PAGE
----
Classical: The good tunes old fiddles can play
The search is on for a new piano. It's not that I'm giving up on the trusty upright that has seen me through from my first fumblings up and down the scale to whatever level of proficiency I've managed to maintain at this advanced stage of my musical journey. No, it's a combination of circumstances that permits me now to pursue an ambition of very long standing - the acquisition of a baby grand.
Things aren't quite as simple as they seem. Do you go for new, or a reconditioned model with a pedigree and a history? The basic instrument may not have changed that much since the Scot John Broadwood, then his son James, in London, and Sébastien Érard in Paris, were masterminding the evolution of the harpsichord around 200 years ago, but manufacturing techniques most certainly have.
These musings sent me off on another path, a consideration of how the tools at the tunesmith's disposal have left their mark on the kind of sounds that could be made. It's not just the music that's evolved over the ages, it's the means of making it.
From propellers to jet engines, from heavy leather footballs to the modern variety, what is achievable depends very much on the available means of production. Music is no different.
There are many ensembles who factor this in, and thanks to their efforts, we have the opportunity of appreciating things as they were first heard. Period instruments are deployed so the music can be placed in its historical context.
John Eliot Gardiner has already featured in this space. He founded not one, but two bands, not to mention a dedicated choir, to recreate the soundtrack of centuries gone by.
His Orchestre Révolutionnaire et Romantique aims to make the period from Beethoven to Brahms come alive exactly as it would have been heard. It was inspired by an earlier venture, the English Baroque Soloists, formed to partner the Monteverdi Choir, which John Eliot had set up in 1964 while a history student at Cambridge.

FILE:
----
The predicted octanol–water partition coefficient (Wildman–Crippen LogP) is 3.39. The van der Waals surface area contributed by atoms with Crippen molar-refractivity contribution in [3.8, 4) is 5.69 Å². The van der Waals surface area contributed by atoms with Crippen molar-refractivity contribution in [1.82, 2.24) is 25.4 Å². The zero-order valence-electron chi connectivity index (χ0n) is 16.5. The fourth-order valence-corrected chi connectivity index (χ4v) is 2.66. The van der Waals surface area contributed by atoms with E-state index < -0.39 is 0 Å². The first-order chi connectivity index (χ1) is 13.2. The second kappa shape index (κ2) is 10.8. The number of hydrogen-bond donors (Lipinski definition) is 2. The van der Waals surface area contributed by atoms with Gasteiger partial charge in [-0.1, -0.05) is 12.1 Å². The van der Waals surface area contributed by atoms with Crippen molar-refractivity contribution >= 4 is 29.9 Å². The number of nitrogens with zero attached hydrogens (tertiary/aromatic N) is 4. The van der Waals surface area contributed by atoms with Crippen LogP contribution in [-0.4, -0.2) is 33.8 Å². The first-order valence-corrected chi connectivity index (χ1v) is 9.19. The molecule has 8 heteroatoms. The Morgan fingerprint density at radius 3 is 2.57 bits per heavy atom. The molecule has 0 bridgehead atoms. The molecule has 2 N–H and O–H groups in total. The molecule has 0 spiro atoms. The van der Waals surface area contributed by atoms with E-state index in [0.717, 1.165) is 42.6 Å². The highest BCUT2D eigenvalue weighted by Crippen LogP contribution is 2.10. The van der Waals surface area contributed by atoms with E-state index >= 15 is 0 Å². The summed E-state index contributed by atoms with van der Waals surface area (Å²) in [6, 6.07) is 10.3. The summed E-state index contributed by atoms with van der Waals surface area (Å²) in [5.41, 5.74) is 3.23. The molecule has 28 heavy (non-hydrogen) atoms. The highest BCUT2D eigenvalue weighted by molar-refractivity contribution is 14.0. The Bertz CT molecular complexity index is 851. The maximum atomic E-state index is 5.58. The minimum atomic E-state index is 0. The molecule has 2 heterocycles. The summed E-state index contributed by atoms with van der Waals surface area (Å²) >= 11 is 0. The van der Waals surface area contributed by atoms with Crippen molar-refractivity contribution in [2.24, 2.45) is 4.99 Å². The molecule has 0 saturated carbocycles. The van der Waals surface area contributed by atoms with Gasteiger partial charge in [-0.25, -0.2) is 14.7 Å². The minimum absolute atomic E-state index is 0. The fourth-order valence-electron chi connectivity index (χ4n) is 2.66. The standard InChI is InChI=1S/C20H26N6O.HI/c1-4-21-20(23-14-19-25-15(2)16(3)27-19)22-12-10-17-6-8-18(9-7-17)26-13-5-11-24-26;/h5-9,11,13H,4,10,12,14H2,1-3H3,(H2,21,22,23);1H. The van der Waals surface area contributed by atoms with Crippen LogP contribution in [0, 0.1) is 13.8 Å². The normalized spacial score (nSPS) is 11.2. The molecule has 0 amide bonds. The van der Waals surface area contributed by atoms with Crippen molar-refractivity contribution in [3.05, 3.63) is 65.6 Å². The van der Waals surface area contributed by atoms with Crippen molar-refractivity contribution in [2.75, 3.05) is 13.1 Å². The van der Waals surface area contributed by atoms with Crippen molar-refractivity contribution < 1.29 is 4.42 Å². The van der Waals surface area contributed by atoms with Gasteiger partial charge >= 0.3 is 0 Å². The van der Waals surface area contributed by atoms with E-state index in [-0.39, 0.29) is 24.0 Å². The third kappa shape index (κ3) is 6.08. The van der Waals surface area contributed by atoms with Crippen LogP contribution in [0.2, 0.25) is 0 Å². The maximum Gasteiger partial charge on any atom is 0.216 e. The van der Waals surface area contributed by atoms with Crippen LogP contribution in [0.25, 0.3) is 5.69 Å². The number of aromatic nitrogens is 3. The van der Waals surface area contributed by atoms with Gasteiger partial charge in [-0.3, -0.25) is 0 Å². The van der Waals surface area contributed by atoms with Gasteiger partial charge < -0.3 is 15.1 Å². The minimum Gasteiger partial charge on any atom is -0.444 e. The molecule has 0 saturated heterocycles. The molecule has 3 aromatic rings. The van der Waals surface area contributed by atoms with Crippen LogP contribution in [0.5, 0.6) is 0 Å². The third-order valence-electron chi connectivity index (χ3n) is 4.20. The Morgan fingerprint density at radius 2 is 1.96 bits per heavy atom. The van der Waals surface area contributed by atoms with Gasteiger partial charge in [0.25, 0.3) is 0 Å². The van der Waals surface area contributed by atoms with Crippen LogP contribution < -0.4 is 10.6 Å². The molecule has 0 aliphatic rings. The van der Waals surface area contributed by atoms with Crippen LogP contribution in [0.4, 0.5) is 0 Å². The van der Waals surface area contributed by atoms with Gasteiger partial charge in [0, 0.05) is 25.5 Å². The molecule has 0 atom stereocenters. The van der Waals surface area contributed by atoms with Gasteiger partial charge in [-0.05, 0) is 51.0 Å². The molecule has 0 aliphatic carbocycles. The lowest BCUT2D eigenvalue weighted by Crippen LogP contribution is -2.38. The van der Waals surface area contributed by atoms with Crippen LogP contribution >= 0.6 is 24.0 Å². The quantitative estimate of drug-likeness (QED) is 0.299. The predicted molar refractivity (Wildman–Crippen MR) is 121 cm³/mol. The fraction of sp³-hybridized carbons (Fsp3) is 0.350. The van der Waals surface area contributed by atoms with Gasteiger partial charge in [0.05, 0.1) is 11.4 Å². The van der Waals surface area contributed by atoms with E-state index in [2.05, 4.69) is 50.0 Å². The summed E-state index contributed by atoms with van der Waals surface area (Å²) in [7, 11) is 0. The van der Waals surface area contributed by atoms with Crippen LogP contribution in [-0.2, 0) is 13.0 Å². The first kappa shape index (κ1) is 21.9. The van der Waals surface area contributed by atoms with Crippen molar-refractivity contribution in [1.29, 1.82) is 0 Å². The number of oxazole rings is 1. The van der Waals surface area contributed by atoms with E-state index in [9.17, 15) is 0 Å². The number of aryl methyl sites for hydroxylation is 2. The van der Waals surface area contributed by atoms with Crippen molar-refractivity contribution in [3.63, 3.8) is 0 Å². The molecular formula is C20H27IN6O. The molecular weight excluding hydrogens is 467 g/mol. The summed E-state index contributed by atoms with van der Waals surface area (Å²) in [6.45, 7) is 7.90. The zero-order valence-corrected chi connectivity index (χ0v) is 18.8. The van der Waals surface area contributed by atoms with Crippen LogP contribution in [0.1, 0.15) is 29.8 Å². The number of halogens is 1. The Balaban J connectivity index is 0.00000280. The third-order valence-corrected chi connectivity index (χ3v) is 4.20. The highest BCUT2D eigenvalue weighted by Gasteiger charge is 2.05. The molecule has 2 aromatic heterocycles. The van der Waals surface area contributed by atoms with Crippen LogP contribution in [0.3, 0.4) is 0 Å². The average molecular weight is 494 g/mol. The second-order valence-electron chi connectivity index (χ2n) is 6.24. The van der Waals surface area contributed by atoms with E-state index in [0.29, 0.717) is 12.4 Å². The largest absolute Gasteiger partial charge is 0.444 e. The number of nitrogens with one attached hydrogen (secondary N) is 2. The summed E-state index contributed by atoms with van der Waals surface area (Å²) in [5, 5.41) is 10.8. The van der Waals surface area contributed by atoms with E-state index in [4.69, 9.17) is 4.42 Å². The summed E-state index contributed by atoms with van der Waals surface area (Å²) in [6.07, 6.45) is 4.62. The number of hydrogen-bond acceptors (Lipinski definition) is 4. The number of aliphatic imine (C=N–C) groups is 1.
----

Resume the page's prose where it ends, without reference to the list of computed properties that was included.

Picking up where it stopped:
Another student, a couple of years ahead, was one David Munrow, another early music enthusiast. He put on a concert, performed on his own collection of ancient instruments, and it went so well, he set up another period group, calling it the Early Music Consort. Christopher Hogwood was its keyboard player. He would become the third Cambridge graduate to create a vehicle to give the works of Bach and beyond an authentic sound.
Hogwood formed the Academy of Ancient Music in 1973, but he continued his collaboration with the Early Music Consort until 1976 when the group was disbanded following the death of David Munrow. Its recordings are still available on various labels.
Christopher Hogwood remained as director of the Academy of Ancient Music until 2006. He passed away last September. His orchestra continues to thrill audiences using gut instead of steel for the strings, and wind instruments without valves, producing a singularly crisp sound, described in an appreciation in The Financial Times as "transmitting the kick of an energy drink".
It's a phrase that captures perfectly the effect when you combine committed players with the means that produced the music at the time it was written.
Try the English Baroque Soloists performing Handel's Arrival of the Queen of Sheba (on Music for the Royal Fireworks, Philips, 4341542). Or the Academy of Ancient Music's album of Bach's Brandenburg Concertos - particularly the final movement of the third - (Decca 455 700-2). You'll hear what I mean!